Cold, clear morning. Just below freezing. Frost riffs across roofs and grass the sun has not yet touched. The hoary, grey-silver stubble of winter blades, stiff. The skinny, rigid jogger skips by again, down the road, round and round she goes. A squirrel. No birds. Quiet. Clarity. Wind nil. Across the street on the sidewalk guy wearing black beard pulling red wagon up the hill in the wagon a child sitting holding the rails.

Back inside, a couple of books: “nothing but the music: Documentaries from nightclubs, dance halls & a tailor’s shop in Dakar, 1974-1992” (Thulani Davis, Blank Forms Editions, Brooklyn, 2020, but just out, pre-ordered & in snail mail about a week ago, January 2021, 63 pages); and “Paris: a poem” (Hope Mirrlees, first published in 1920 by the Hogarth Press, 175 copies, handsewn, this edition in 2020, also recently received, Bloomsbury House, London, 59 pages).

In an Afterword (long after, 100 years after), of “Paris: a poem,” Sandeep Parmar shares the setting: “Spring 1919 was quiet and cold….The weather put a dampener on the First of May demonstrations,” and she quotes from a letter, “Riots were expected but all fell flat and it was like an English Sunday – traffic stopped shops shut and nothing doing” (56-57). Sounds a bit like the morning here described above I just came from back inside to read and write. That’s not as easy as it might sound, at least not the reading part, not reading “Paris: a poem.” The poem itself runs from page 3 to page 23. The remainder of the book is Foreword (Deborah Levy), the aforementioned Afterword, and Commentary (by Julia Briggs, 2007, reworked to fit this edition), this last running from pages 25 thru 51, including Works Cited and an Addendum by Parmar. There’s also a page of notes apparently part of the first edition. For the aficionado of the obscure, this little book is a goldmine. And here I am, panning for gold:

The sun is rising,
Soon les Halles will open,
The sky is saffron behind the two towers of Notre-Dame (22).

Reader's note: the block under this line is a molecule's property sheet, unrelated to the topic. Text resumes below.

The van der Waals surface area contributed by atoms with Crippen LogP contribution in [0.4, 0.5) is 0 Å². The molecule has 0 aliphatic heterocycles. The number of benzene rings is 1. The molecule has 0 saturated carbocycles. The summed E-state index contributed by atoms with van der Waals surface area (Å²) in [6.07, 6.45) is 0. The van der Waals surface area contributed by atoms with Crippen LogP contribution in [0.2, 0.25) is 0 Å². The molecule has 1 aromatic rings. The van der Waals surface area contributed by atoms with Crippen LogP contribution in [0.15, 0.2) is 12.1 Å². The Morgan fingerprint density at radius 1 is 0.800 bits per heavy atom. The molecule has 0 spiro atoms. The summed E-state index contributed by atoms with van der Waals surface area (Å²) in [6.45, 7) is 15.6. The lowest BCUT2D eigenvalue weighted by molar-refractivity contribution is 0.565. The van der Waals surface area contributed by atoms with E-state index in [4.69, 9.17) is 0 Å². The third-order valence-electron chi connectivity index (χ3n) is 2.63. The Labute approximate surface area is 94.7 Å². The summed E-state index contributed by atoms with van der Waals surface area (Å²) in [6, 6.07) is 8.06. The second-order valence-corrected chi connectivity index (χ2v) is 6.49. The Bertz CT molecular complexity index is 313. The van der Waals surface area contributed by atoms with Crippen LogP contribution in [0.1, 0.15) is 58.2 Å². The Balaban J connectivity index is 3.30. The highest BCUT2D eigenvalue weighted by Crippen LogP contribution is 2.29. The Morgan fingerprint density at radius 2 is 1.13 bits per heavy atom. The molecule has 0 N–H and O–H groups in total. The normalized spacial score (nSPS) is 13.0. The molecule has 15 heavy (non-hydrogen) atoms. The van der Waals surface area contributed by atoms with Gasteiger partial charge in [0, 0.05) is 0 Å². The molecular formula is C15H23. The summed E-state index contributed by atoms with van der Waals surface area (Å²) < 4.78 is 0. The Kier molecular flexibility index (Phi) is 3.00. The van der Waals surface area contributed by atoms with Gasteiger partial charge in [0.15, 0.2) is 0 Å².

The close of Parmar’s Afterword wants quoting in this little review just wanting to share what resources might be extracted:

“But it also startlingly brings to life a city lost to the past: the voice of an old nun chanting masses, American servicemen at jazz clubs, hawkers on the street, the sounds of newly opened metro trains and the glare of advertisements for exotic colonial products, the famous and nameless dead, as well as the living who have endured tragedy and survived, who must now inhabit this great metropolis side by side with those they mourn.”

(59)

Which might bring us back to today, what we began our little review with, still a cold, clear morning, now with cup of coffee, a couch, and “Paris: a poem” to carry us through to a sun low in the south noon and another early evening of thanks for the “nothing doing” of the moment. For we are doing as little as possible, still stuck in our own tragedy and attempts to survive, masked and not famous, inhabitants of this Earth, these cities, constantly renewing, so frequently we often miss what’s passing as it passes. And perhaps that’s the purpose of poetry – to still the passing for recording and reflection and renewal.

Tomorrow, or the day after, I’ll talk about the other little book recently acquired: “nothing but the music.”

Restless Nights

“Li Po’s Restless Night: Improvisations on a Theme” is now available in e-Book and paperback formats. Ideal reading for those with restless nights in quarantine, “Li Po’s Restless Night” includes 101 original variations on a theme of Chinese poet Li Po, with an explanatory personal essay, “Florence and Li Po,” though the essay may make better daytime reading. There was a time when I was able to close my eyes and not open them again for eight hours. Then the moon rose.

How to Relax

No point in pointing to made one’s way
each momentous breath passes coming
in spaces between arriving & leaving
you learn to breathe with the tummy.

To breathe is to fall loose
into mattresses of surf
full of air bubbles drifting
to shore with a slow tide
as light as moon goes
in the sky and on the sea.

Sitting on the wooden bench under the lilac,
while Chloe plays in the age-old schoolyard,
Papa awaits the second coming, not knowing
what to expect, unable to recall the first coming.

I will write you flowers
every morning to read
with your bitter coffee
a bright yellow squirt
of sun oily blue green
froth on top.

You sleep with a cat
whose soft purr
gives you pleasure
all the joy of color
impressions for the day.

You are soft like warm
butter barely melting
down a scone topped
with a couple of gummy
candy raspberries.

The butter wets the real
fruit jelly rounds to light
pigment an open place
for lips to play and tongue – wait
you didn’t think this
was really about flowers, did you?

Here are two flowers
the one calls a honey bee
the other falls asleep
petals open softly fictile.            

There is so much silence
hear the rustle of ants
hustling across the counter
for sugar and sweet
stuffs, see the apple
blossoms opening feel
the bees approach
touch the molten lava
freeze it you can
but no matter.

Once we admired multiple
uses of one another
of the now tossed
cast off laugh